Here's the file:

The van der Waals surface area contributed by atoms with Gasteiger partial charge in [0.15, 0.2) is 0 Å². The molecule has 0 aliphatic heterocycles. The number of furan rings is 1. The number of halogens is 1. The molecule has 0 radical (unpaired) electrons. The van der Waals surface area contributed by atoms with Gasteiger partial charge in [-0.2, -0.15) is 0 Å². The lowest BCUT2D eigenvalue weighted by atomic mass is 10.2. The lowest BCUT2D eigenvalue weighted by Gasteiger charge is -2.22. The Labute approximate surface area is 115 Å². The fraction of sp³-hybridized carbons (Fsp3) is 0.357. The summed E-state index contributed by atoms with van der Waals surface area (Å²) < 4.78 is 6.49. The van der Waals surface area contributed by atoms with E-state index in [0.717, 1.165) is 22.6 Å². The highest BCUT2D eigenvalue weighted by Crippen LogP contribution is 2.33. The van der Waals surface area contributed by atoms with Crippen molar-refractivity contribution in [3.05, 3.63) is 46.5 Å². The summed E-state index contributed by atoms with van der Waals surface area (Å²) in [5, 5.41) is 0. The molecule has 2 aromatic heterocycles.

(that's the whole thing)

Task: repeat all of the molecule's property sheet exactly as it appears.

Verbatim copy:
The van der Waals surface area contributed by atoms with Gasteiger partial charge in [0.15, 0.2) is 0 Å². The molecule has 0 aliphatic heterocycles. The number of furan rings is 1. The number of halogens is 1. The molecule has 0 radical (unpaired) electrons. The van der Waals surface area contributed by atoms with Gasteiger partial charge in [-0.2, -0.15) is 0 Å². The lowest BCUT2D eigenvalue weighted by atomic mass is 10.2. The lowest BCUT2D eigenvalue weighted by Gasteiger charge is -2.22. The Labute approximate surface area is 115 Å². The fraction of sp³-hybridized carbons (Fsp3) is 0.357. The summed E-state index contributed by atoms with van der Waals surface area (Å²) < 4.78 is 6.49. The van der Waals surface area contributed by atoms with E-state index in [0.717, 1.165) is 22.6 Å². The highest BCUT2D eigenvalue weighted by Crippen LogP contribution is 2.33. The van der Waals surface area contributed by atoms with Crippen molar-refractivity contribution in [3.05, 3.63) is 46.5 Å². The summed E-state index contributed by atoms with van der Waals surface area (Å²) in [5, 5.41) is 0. The molecule has 2 aromatic heterocycles.